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Collector of Customs Vs. Law Publishers - Court Judgment

LegalCrystal Citation
CourtCustoms Excise and Service Tax Appellate Tribunal CESTAT Delhi
Decided On
Reported in(1989)(44)ELT374TriDel
AppellantCollector of Customs
RespondentLaw Publishers
.....the respondents, m/s. law publishers, allahabad imported 17 cartons of thermographic printing powder under bill of entry no. 2113/446, dated 3-1-1978. they sought clearance of goods under heading 32.13 of the first schedule to the indian customs tariff act, 1975 at 60% plus 15% without levy of any additional duty under section 3 of the act. the department assessed the goods under heading 32.04/12(1) of the schedule at 100% plus 20% with additional duty at 5% and special excise duty at 5% of basic excise duty under item 14i(ii) of the central excise tariff read with section 3 of the indian customs tariff act, 1975. the importers took up the matter before the assistant collector who held that the material could not be considered as a printing ink of the type falling under.....
1. This is a Revision Application filed before the Government of India which, on transfer, is being treated as an appeal. The revision was filed against the order-in-appeal dated 14-1-1980 passed by the Appellate Collector of Customs, Bombay. The Appellate Collector of Customs, Bombay allowed the appeal and the department have filed this revision application.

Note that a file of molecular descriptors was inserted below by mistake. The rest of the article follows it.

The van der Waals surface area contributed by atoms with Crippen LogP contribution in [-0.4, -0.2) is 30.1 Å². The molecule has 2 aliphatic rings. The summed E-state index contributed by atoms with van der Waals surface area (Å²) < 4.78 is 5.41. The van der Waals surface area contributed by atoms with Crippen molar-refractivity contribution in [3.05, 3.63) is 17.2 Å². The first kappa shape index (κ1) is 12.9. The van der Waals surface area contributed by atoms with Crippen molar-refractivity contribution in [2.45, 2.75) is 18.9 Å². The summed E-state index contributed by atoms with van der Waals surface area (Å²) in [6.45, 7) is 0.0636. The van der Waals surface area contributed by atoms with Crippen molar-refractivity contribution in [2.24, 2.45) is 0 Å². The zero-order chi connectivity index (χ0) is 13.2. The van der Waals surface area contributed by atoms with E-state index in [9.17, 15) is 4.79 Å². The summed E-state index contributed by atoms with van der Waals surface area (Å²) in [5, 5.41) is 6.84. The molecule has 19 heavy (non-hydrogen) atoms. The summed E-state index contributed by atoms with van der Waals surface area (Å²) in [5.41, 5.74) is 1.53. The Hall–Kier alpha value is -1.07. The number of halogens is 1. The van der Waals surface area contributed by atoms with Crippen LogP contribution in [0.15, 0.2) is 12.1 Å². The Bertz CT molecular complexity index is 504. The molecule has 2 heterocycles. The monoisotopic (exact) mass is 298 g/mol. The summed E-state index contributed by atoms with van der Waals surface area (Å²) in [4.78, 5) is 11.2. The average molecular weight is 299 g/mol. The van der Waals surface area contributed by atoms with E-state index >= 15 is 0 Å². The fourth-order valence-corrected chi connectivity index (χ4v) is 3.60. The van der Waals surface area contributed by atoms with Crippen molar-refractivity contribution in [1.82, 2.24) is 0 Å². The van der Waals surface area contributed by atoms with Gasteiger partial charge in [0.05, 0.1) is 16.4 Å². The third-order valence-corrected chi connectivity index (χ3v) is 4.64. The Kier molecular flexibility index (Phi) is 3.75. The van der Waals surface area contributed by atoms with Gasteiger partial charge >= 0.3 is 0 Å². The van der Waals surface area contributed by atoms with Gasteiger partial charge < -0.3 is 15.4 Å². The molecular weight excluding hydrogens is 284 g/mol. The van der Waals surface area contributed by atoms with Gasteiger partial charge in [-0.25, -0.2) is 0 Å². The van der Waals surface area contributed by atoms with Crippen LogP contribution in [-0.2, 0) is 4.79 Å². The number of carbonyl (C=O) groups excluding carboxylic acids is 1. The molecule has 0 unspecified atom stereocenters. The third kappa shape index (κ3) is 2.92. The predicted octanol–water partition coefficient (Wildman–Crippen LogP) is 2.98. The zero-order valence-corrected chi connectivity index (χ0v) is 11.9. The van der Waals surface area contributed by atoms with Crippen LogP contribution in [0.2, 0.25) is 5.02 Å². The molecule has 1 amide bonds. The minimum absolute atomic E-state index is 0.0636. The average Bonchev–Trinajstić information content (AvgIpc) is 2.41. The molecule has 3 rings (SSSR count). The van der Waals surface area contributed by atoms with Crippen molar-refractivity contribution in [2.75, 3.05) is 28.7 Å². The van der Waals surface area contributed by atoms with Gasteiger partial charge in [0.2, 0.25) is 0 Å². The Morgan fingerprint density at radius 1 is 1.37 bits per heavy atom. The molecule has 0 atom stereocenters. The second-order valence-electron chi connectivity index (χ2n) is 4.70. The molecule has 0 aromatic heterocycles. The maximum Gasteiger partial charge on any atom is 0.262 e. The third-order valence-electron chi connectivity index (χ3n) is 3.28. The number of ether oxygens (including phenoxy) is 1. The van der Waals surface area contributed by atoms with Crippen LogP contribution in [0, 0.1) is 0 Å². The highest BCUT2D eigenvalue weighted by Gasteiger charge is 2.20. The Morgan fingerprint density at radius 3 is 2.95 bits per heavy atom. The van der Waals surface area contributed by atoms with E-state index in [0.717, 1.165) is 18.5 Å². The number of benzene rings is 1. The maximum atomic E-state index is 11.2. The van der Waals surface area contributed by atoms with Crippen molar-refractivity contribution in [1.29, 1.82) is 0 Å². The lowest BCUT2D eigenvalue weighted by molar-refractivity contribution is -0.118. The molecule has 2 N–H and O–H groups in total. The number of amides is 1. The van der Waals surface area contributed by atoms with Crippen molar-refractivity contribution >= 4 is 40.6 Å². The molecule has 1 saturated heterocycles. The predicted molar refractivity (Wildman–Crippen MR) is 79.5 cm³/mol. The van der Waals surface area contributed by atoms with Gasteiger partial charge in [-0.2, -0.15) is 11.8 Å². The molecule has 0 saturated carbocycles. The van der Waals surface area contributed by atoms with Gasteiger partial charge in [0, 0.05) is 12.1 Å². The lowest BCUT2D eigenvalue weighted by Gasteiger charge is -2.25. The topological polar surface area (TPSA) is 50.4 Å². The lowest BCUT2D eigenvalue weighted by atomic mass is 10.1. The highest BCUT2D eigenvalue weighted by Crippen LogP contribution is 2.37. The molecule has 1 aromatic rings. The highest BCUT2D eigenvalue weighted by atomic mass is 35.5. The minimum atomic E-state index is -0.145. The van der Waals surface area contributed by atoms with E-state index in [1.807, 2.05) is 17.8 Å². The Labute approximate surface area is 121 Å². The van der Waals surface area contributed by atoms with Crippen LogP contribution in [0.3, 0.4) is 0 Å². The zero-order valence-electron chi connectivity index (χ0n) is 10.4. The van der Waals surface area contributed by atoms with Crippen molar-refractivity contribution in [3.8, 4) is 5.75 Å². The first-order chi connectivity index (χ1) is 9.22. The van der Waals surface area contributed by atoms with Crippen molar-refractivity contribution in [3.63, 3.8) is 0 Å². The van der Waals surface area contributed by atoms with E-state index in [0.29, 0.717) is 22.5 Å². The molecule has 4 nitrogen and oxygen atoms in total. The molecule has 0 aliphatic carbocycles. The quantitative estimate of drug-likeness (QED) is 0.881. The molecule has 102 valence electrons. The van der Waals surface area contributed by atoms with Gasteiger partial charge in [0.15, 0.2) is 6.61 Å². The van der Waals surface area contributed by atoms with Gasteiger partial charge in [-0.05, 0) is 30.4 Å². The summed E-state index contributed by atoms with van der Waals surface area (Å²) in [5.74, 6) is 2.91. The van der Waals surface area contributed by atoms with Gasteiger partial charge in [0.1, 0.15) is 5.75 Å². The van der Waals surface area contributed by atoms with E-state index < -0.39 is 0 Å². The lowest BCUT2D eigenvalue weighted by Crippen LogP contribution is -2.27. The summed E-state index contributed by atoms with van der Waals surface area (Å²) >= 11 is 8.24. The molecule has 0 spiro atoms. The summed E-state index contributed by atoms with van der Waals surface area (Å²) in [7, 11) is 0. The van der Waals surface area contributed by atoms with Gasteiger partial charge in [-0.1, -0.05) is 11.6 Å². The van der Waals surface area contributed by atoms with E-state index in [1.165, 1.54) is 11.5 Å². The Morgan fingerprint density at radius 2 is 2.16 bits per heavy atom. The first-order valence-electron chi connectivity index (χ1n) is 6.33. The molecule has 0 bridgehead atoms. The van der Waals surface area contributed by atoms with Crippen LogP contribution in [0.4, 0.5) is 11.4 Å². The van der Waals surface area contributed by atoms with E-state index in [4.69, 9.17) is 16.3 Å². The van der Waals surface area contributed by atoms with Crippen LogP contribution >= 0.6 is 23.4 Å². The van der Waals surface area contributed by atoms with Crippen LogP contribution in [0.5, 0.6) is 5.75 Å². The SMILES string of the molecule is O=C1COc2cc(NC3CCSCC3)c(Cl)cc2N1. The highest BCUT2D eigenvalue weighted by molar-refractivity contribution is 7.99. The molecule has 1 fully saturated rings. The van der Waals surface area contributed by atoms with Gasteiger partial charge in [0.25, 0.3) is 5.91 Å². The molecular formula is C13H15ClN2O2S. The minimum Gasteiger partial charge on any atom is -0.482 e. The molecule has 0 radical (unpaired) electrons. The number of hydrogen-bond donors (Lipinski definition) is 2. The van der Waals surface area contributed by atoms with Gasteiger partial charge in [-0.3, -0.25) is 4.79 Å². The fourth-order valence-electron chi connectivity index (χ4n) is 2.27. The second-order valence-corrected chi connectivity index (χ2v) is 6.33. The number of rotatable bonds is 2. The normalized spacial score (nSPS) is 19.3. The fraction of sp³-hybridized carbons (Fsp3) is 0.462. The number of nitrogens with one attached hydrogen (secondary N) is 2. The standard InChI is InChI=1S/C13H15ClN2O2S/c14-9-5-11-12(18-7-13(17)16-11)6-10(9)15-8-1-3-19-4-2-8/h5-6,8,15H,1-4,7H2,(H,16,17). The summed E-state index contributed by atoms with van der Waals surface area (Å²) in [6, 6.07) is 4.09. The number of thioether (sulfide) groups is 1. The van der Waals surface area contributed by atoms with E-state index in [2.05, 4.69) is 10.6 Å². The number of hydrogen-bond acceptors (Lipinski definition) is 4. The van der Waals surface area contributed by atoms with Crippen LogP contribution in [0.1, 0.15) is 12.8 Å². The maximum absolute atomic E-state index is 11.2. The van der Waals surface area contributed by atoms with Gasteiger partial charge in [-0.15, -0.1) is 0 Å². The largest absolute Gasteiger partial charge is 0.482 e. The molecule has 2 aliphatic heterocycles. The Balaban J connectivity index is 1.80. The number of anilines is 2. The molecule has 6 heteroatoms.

2. The Respondents, M/s. Law Publishers, Allahabad imported 17 Cartons of Thermographic Printing Powder under Bill of Entry No. 2113/446, dated 3-1-1978. They sought clearance of goods under Heading 32.13 of the First Schedule to the Indian Customs Tariff Act, 1975 at 60% plus 15% without levy of any additional duty under Section 3 of the Act. The department assessed the goods under Heading 32.04/12(1) of the Schedule at 100% plus 20% with additional duty at 5% and Special Excise duty at 5% of Basic Excise Duty under Item 14I(ii) of the Central Excise Tariff read with Section 3 of the Indian Customs Tariff Act, 1975. The importers took up the matter before the Assistant Collector who held that the material could not be considered as a printing ink of the type falling under Heading 32.13. On appeal, the Appellate Collector held that in Thermographic process of printing, the same is not complete until over the tacky image, the imported powders were applied. So he held that the principal function of the powder was not to give the colour but to give the embossing effect. He, therefore, allowed the appeal.